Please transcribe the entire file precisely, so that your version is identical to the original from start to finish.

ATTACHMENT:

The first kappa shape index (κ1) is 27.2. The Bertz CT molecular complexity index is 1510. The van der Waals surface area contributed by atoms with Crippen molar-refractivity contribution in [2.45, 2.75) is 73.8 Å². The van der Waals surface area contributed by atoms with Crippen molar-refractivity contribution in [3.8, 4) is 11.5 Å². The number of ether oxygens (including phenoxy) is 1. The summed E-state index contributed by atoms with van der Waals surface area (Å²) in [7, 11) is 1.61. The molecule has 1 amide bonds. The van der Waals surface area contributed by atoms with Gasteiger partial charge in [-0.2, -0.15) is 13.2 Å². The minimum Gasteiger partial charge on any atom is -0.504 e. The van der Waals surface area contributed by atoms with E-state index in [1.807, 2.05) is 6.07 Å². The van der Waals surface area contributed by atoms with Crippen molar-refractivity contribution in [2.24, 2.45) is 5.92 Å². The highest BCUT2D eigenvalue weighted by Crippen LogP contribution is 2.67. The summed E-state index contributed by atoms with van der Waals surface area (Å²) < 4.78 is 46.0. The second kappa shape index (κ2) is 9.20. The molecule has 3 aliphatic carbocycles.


The first kappa shape index (κ1) is 27.2. The Bertz CT molecular complexity index is 1510. The van der Waals surface area contributed by atoms with Crippen molar-refractivity contribution in [2.45, 2.75) is 73.8 Å². The van der Waals surface area contributed by atoms with Crippen molar-refractivity contribution in [3.8, 4) is 11.5 Å². The number of ether oxygens (including phenoxy) is 1. The summed E-state index contributed by atoms with van der Waals surface area (Å²) in [7, 11) is 1.61. The molecule has 1 amide bonds. The van der Waals surface area contributed by atoms with Gasteiger partial charge in [-0.2, -0.15) is 13.2 Å². The minimum Gasteiger partial charge on any atom is -0.504 e. The van der Waals surface area contributed by atoms with E-state index in [1.807, 2.05) is 6.07 Å². The van der Waals surface area contributed by atoms with Crippen molar-refractivity contribution in [2.24, 2.45) is 5.92 Å². The highest BCUT2D eigenvalue weighted by Crippen LogP contribution is 2.67. The summed E-state index contributed by atoms with van der Waals surface area (Å²) < 4.78 is 46.0. The second kappa shape index (κ2) is 9.20. The molecule has 3 aliphatic carbocycles.